John Edward Masefield OM (1 June 1878 12 May 1967) was an English poet and novelist, known for the prominence of seafaring themes in his work. He went to sea as a boy, but gave it up before he was twenty; according to one account because he was ironically a martyr to seasickness. He was Poet Laureate from 1930 until his death.
His best-known poem is indubitably "Sea-Fever", which begins:
- I must go down to the seas again, to the lonely sea and the sky,
And all I ask is a tall ship and a star to steer her by
Works by John Masefield with their own trope page include:
John Masefield's other works provide examples of:
- All Just a Dream: One of his best-known novels ends this way.
- Direct Line to the Author: Several of his novels imply that their events actually happened. Some (including The Midnight Folk and Odtaa) include references to the author being personally acquainted with their protagonists.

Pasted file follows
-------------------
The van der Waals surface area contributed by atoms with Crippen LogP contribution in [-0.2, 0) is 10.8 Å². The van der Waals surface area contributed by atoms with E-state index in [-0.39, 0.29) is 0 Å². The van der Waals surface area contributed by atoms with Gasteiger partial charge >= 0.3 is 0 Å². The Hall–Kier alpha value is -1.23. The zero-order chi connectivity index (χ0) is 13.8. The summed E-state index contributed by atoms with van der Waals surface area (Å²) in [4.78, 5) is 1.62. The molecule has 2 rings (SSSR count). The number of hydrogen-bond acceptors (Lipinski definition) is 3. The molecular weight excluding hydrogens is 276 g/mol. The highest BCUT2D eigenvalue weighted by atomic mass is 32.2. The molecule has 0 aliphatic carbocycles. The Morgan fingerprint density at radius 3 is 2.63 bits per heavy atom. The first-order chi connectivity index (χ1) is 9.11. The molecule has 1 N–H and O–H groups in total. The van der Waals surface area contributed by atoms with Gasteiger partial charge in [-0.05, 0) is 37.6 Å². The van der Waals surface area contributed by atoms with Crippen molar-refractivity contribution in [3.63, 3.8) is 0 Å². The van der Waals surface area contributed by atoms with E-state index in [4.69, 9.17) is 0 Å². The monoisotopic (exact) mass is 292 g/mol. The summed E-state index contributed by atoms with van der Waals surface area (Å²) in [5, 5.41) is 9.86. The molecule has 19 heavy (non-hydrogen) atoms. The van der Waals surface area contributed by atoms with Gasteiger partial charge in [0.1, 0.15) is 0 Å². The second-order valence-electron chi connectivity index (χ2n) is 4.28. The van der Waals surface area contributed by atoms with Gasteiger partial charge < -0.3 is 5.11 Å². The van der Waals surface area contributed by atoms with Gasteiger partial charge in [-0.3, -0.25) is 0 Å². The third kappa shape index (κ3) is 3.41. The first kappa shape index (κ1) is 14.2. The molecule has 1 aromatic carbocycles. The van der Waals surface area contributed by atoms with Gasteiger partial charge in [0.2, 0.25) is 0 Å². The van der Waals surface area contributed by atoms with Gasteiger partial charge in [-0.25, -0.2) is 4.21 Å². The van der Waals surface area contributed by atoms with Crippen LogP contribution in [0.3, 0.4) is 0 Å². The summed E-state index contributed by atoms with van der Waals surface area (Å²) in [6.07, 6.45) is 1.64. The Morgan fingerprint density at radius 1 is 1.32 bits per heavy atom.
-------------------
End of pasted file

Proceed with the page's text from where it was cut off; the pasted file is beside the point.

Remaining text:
- Double-Meaning Title: Dead Ned is about the life and near-death of a man named Ned, but "Dead Ned" is also the name of a geographical feature that plays a key role in the plot.
- Dressing as the Enemy: A key part of the plot in The Taking of the Gry.
- The Man They Couldn't Hang: The protagonist of Dead Ned and Live and Kicking Ned is convicted of a murder he didn't commit and hanged, but he narrowly survives the experience and goes into hiding until he can clear his name.
- Latin Land: Santa Barbara, briefly mentioned in The Midnight Folk, and shown in more detail in his adult novels Sard Harker, Odtaa, and The Taking of the Gry.
- Pirates: The subject of several of his poems
- Walk the Plank: In "A Ballad of John Silver"
- The Wild Hunt: In the poem "The Hounds of Hell"